A Call to Action to Protect Hidden Valley
by Doris Sherrick

Sunday, September 21 was a perfect day to spend a couple of hours enjoying the beauty and solitude of Hidden Valley Natural Area. A small group of dedicated honeysuckle whackers not only enjoyed the beauty of Hidden Valley that day but also took great delight in whacking the invasive devil plant, bush honeysuckle, that is such a threat to that lovely place.

For those who may not know, bush honeysuckle was introduced into this country from Asia beginning in the late 1800s to be used as an ornamental in lawns. But, because it produces large quantities of fruit that are eaten and, therefore, distributed by birds, this plant did not remain in the lawns where it was planted but spread into many other habitats. Bush honeysuckle leafs out earlier in spring and retains its leaves longer than the other plants. This means that the sunlight the early spring flowering plants must have does not reach the forest floor and, as a result, they simply die out.

Paul Schultz, North Face manager, accompanied by three employees and two Sierrans, Bob and Doris Sherrick, felt a good deal of satisfaction viewing the results of their attack on the honeysuckle at the end of their whacking session. It is amazing how much honeysuckle can be eliminated by six people in two-three hours!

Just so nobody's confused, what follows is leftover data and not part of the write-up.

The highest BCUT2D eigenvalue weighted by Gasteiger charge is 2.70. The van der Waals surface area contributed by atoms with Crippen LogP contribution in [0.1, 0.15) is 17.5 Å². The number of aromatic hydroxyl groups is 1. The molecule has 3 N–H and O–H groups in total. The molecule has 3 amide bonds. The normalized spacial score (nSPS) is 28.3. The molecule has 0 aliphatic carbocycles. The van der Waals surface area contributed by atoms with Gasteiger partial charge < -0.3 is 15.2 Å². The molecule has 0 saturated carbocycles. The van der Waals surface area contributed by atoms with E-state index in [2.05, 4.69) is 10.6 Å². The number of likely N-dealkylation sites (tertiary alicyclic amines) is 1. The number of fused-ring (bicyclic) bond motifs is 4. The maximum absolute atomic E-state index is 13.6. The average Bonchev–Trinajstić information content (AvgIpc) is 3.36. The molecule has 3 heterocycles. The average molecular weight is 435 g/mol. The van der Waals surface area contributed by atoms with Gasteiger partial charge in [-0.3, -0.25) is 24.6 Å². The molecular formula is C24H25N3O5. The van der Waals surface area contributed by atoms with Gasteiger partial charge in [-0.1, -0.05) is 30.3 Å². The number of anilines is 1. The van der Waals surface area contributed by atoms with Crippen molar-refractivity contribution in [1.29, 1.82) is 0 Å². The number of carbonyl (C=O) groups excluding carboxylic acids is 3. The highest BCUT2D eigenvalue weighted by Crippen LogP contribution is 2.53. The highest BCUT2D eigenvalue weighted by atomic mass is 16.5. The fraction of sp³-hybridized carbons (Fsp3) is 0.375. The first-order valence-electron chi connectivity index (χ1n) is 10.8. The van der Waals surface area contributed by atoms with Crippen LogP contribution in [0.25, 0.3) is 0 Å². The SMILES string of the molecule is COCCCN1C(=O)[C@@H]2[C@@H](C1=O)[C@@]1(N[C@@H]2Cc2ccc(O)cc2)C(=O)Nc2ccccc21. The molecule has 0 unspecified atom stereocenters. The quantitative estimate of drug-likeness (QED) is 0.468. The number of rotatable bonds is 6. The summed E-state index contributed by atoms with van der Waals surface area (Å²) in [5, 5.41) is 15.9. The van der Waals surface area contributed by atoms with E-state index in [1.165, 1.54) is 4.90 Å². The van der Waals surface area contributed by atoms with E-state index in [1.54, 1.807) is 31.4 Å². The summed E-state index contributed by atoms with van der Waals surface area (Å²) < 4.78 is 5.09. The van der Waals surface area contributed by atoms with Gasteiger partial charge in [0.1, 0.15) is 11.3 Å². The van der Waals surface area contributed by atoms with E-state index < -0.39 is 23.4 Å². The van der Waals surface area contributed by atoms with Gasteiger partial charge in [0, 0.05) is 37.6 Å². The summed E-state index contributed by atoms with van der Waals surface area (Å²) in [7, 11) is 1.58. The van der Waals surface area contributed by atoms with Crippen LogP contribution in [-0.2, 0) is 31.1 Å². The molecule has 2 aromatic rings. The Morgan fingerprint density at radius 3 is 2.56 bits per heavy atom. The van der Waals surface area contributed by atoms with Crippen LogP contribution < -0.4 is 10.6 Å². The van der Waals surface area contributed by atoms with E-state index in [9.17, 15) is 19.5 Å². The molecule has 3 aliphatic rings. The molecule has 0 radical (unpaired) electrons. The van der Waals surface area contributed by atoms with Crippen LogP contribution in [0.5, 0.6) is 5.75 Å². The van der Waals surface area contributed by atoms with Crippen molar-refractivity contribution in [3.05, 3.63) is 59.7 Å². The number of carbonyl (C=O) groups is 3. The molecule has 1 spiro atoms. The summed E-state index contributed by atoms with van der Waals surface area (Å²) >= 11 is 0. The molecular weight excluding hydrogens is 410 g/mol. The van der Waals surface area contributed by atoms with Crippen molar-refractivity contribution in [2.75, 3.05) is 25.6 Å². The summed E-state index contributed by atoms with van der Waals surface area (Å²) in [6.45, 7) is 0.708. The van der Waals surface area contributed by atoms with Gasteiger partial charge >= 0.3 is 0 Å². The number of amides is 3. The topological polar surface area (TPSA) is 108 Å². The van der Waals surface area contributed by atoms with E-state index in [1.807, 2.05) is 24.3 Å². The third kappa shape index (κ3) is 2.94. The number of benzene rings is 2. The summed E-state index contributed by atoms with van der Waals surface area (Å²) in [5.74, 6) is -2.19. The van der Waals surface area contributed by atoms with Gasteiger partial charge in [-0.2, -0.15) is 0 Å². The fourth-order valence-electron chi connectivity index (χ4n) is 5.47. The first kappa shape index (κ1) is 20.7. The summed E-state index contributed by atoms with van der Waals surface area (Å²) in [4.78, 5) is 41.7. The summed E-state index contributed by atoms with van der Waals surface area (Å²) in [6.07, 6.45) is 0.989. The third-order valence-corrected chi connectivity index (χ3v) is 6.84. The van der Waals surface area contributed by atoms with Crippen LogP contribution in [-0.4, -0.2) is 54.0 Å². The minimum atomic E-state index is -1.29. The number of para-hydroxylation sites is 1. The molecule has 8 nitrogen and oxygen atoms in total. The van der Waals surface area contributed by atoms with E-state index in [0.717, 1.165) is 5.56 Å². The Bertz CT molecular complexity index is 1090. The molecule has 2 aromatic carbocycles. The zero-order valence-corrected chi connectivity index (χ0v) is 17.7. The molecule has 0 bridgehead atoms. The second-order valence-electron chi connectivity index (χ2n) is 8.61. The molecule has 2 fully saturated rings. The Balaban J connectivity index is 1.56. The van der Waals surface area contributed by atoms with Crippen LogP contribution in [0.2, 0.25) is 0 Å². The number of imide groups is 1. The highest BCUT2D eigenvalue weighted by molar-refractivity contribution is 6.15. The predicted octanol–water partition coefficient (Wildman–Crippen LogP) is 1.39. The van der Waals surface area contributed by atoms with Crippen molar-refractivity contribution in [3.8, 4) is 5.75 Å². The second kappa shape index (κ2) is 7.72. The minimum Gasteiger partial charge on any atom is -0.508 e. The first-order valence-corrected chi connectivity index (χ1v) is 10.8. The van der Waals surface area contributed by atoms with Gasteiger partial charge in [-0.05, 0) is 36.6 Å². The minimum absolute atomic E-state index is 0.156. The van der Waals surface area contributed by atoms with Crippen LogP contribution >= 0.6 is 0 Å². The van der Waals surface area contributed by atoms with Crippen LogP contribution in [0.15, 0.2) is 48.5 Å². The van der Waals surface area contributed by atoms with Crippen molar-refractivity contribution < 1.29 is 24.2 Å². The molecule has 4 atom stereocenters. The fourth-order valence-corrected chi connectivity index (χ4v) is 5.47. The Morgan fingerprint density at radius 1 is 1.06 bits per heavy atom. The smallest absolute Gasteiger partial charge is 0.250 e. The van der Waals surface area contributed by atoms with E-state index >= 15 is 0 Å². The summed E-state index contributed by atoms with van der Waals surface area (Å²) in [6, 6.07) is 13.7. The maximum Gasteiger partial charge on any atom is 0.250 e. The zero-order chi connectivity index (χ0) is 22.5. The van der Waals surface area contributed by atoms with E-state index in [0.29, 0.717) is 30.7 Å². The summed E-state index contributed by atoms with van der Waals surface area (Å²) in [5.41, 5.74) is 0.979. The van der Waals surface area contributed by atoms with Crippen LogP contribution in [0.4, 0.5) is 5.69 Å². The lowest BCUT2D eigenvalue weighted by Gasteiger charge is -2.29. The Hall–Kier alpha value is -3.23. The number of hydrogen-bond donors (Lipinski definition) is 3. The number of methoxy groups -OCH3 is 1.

Considering this, we speculated about the possibility of making a HUGE difference in the honeysuckle population in Hidden Valley Natural Area if a couple of groups of six-ten people committed to working a two-three hour session once each month, September through March.

This idea lead to a goal for Paul Schultz and Bob and Doris Sherrick to see if they can get such teams of honeysuckle whackers that will be committed to protecting the natural beauty—such as the ladies’ tresses in the photo—and biodiversity in Hidden Valley Natural Area.

Paul will work at the North Face store to get commitments from interested employees and customers and Bob and Doris are asking any THB members who have two-three hours to contribute once each month to step forward and make a differance. It is also important to have additional leaders available to lead the honeysuckle whacking teams. So, please let us know if you are willing and available to lead a small group.

By acting aggressively now with enough committed people, we can surely reverse the impact the honeysuckle is having on Hidden Valley Natural Area. It really is up to us to protect this unique and beautiful area so the jack-in-the-pulpits, dutchman’s breeches, green dragons, the many fern varieties and others will be there to delight our children…to the seventh generation.

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and let us know your availability.